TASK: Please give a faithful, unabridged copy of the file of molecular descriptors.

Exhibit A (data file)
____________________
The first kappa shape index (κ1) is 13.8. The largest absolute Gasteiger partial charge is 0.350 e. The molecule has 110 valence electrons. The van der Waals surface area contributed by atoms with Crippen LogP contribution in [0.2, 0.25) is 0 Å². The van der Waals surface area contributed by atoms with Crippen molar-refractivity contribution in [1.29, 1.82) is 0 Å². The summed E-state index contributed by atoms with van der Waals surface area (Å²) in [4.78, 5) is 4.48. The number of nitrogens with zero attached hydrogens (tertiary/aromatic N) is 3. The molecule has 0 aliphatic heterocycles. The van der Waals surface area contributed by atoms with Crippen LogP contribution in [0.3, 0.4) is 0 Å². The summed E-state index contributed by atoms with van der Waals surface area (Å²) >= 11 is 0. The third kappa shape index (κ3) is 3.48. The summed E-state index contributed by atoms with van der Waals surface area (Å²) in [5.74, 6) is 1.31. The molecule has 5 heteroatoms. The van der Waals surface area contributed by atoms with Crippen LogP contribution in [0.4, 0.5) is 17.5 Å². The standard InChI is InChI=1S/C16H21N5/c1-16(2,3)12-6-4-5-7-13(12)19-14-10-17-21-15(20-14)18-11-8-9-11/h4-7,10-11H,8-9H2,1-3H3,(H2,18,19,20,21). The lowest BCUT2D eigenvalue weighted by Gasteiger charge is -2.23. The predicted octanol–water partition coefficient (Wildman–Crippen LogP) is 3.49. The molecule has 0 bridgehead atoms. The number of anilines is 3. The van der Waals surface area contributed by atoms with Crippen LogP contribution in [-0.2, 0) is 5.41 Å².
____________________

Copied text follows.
The first kappa shape index (κ1) is 13.8. The largest absolute Gasteiger partial charge is 0.350 e. The molecule has 110 valence electrons. The van der Waals surface area contributed by atoms with Crippen LogP contribution in [0.2, 0.25) is 0 Å². The van der Waals surface area contributed by atoms with Crippen molar-refractivity contribution in [1.29, 1.82) is 0 Å². The summed E-state index contributed by atoms with van der Waals surface area (Å²) in [4.78, 5) is 4.48. The number of nitrogens with zero attached hydrogens (tertiary/aromatic N) is 3. The molecule has 0 aliphatic heterocycles. The van der Waals surface area contributed by atoms with Crippen LogP contribution in [0.3, 0.4) is 0 Å². The summed E-state index contributed by atoms with van der Waals surface area (Å²) >= 11 is 0. The third kappa shape index (κ3) is 3.48. The summed E-state index contributed by atoms with van der Waals surface area (Å²) in [5.74, 6) is 1.31. The molecule has 5 heteroatoms. The van der Waals surface area contributed by atoms with Crippen LogP contribution in [0.4, 0.5) is 17.5 Å². The standard InChI is InChI=1S/C16H21N5/c1-16(2,3)12-6-4-5-7-13(12)19-14-10-17-21-15(20-14)18-11-8-9-11/h4-7,10-11H,8-9H2,1-3H3,(H2,18,19,20,21). The lowest BCUT2D eigenvalue weighted by Gasteiger charge is -2.23. The predicted octanol–water partition coefficient (Wildman–Crippen LogP) is 3.49. The molecule has 0 bridgehead atoms. The number of anilines is 3. The van der Waals surface area contributed by atoms with Crippen LogP contribution in [-0.2, 0) is 5.41 Å².